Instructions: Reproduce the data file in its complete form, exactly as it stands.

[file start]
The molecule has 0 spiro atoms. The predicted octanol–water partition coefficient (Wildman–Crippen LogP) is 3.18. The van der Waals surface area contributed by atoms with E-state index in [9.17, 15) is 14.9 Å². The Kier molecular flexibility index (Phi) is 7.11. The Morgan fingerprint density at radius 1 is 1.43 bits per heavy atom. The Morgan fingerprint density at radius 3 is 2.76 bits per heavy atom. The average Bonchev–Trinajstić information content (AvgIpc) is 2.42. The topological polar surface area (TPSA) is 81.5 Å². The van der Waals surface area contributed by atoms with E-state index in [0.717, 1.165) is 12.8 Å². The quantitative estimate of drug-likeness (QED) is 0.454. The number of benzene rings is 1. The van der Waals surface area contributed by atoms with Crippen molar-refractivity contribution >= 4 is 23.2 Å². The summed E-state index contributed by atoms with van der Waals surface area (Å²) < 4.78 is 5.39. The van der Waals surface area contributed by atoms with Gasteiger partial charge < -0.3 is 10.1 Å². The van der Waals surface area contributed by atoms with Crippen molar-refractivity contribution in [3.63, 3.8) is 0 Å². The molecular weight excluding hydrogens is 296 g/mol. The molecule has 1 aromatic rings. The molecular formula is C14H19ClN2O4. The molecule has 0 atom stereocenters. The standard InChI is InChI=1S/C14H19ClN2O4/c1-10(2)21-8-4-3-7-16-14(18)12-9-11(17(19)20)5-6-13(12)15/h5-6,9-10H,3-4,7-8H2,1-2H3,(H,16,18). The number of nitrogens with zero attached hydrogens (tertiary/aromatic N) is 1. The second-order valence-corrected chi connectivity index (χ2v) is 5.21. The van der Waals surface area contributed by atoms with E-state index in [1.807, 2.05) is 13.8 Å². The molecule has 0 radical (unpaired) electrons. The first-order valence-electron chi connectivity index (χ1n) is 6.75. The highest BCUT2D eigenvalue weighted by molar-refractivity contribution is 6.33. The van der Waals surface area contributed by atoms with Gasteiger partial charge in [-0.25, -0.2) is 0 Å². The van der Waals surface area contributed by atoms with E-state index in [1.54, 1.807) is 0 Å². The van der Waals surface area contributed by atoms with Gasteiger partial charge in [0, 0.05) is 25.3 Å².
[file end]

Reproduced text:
The molecule has 0 spiro atoms. The predicted octanol–water partition coefficient (Wildman–Crippen LogP) is 3.18. The van der Waals surface area contributed by atoms with E-state index in [9.17, 15) is 14.9 Å². The Kier molecular flexibility index (Phi) is 7.11. The Morgan fingerprint density at radius 1 is 1.43 bits per heavy atom. The Morgan fingerprint density at radius 3 is 2.76 bits per heavy atom. The average Bonchev–Trinajstić information content (AvgIpc) is 2.42. The topological polar surface area (TPSA) is 81.5 Å². The van der Waals surface area contributed by atoms with E-state index in [0.717, 1.165) is 12.8 Å². The quantitative estimate of drug-likeness (QED) is 0.454. The number of benzene rings is 1. The van der Waals surface area contributed by atoms with Crippen molar-refractivity contribution >= 4 is 23.2 Å². The summed E-state index contributed by atoms with van der Waals surface area (Å²) < 4.78 is 5.39. The van der Waals surface area contributed by atoms with Gasteiger partial charge < -0.3 is 10.1 Å². The van der Waals surface area contributed by atoms with Crippen molar-refractivity contribution in [3.63, 3.8) is 0 Å². The molecular weight excluding hydrogens is 296 g/mol. The molecule has 1 aromatic rings. The molecular formula is C14H19ClN2O4. The molecule has 0 atom stereocenters. The standard InChI is InChI=1S/C14H19ClN2O4/c1-10(2)21-8-4-3-7-16-14(18)12-9-11(17(19)20)5-6-13(12)15/h5-6,9-10H,3-4,7-8H2,1-2H3,(H,16,18). The number of nitrogens with zero attached hydrogens (tertiary/aromatic N) is 1. The second-order valence-corrected chi connectivity index (χ2v) is 5.21. The van der Waals surface area contributed by atoms with E-state index in [1.807, 2.05) is 13.8 Å². The molecule has 0 radical (unpaired) electrons. The first-order valence-electron chi connectivity index (χ1n) is 6.75. The highest BCUT2D eigenvalue weighted by molar-refractivity contribution is 6.33. The van der Waals surface area contributed by atoms with Gasteiger partial charge in [-0.25, -0.2) is 0 Å². The van der Waals surface area contributed by atoms with E-state index in [1.54, 1.807) is 0 Å². The van der Waals surface area contributed by atoms with Gasteiger partial charge in [0, 0.05) is 25.3 Å².